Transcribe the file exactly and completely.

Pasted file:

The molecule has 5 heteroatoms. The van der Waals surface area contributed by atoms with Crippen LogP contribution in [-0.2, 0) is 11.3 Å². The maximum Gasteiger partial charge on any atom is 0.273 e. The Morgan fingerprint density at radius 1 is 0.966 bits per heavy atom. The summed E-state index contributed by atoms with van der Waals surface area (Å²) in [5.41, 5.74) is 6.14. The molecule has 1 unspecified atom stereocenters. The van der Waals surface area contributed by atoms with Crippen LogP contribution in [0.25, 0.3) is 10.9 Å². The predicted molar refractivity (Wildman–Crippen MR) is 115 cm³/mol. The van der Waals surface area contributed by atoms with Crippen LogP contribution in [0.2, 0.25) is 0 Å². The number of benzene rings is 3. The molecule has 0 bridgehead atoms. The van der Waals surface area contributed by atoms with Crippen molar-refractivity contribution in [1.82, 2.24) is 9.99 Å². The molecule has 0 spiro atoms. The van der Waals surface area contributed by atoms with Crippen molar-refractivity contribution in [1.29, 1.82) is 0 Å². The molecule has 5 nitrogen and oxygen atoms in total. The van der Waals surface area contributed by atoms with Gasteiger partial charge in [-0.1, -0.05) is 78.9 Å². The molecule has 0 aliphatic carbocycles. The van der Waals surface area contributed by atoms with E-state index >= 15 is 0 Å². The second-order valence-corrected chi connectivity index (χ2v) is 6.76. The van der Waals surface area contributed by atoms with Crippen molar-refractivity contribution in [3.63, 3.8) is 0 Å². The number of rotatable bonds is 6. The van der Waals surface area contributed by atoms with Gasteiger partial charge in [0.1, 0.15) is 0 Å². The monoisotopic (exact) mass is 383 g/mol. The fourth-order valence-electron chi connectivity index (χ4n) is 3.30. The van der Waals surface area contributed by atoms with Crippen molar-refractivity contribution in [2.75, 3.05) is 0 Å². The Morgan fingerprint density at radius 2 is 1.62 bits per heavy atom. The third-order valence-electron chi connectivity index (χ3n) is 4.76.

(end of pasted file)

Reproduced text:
The molecule has 5 heteroatoms. The van der Waals surface area contributed by atoms with Crippen LogP contribution in [-0.2, 0) is 11.3 Å². The maximum Gasteiger partial charge on any atom is 0.273 e. The Morgan fingerprint density at radius 1 is 0.966 bits per heavy atom. The summed E-state index contributed by atoms with van der Waals surface area (Å²) in [5.41, 5.74) is 6.14. The molecule has 1 unspecified atom stereocenters. The van der Waals surface area contributed by atoms with Crippen LogP contribution in [0.25, 0.3) is 10.9 Å². The predicted molar refractivity (Wildman–Crippen MR) is 115 cm³/mol. The van der Waals surface area contributed by atoms with Crippen LogP contribution in [0.2, 0.25) is 0 Å². The number of benzene rings is 3. The molecule has 0 bridgehead atoms. The van der Waals surface area contributed by atoms with Crippen molar-refractivity contribution in [1.82, 2.24) is 9.99 Å². The molecule has 0 spiro atoms. The van der Waals surface area contributed by atoms with Crippen molar-refractivity contribution in [1.29, 1.82) is 0 Å². The molecule has 5 nitrogen and oxygen atoms in total. The van der Waals surface area contributed by atoms with Gasteiger partial charge in [-0.1, -0.05) is 78.9 Å². The molecule has 0 aliphatic carbocycles. The van der Waals surface area contributed by atoms with E-state index >= 15 is 0 Å². The second-order valence-corrected chi connectivity index (χ2v) is 6.76. The van der Waals surface area contributed by atoms with Crippen molar-refractivity contribution in [3.63, 3.8) is 0 Å². The number of rotatable bonds is 6. The van der Waals surface area contributed by atoms with Gasteiger partial charge in [0.1, 0.15) is 0 Å². The monoisotopic (exact) mass is 383 g/mol. The fourth-order valence-electron chi connectivity index (χ4n) is 3.30. The van der Waals surface area contributed by atoms with Crippen molar-refractivity contribution in [2.75, 3.05) is 0 Å². The Morgan fingerprint density at radius 2 is 1.62 bits per heavy atom. The third-order valence-electron chi connectivity index (χ3n) is 4.76.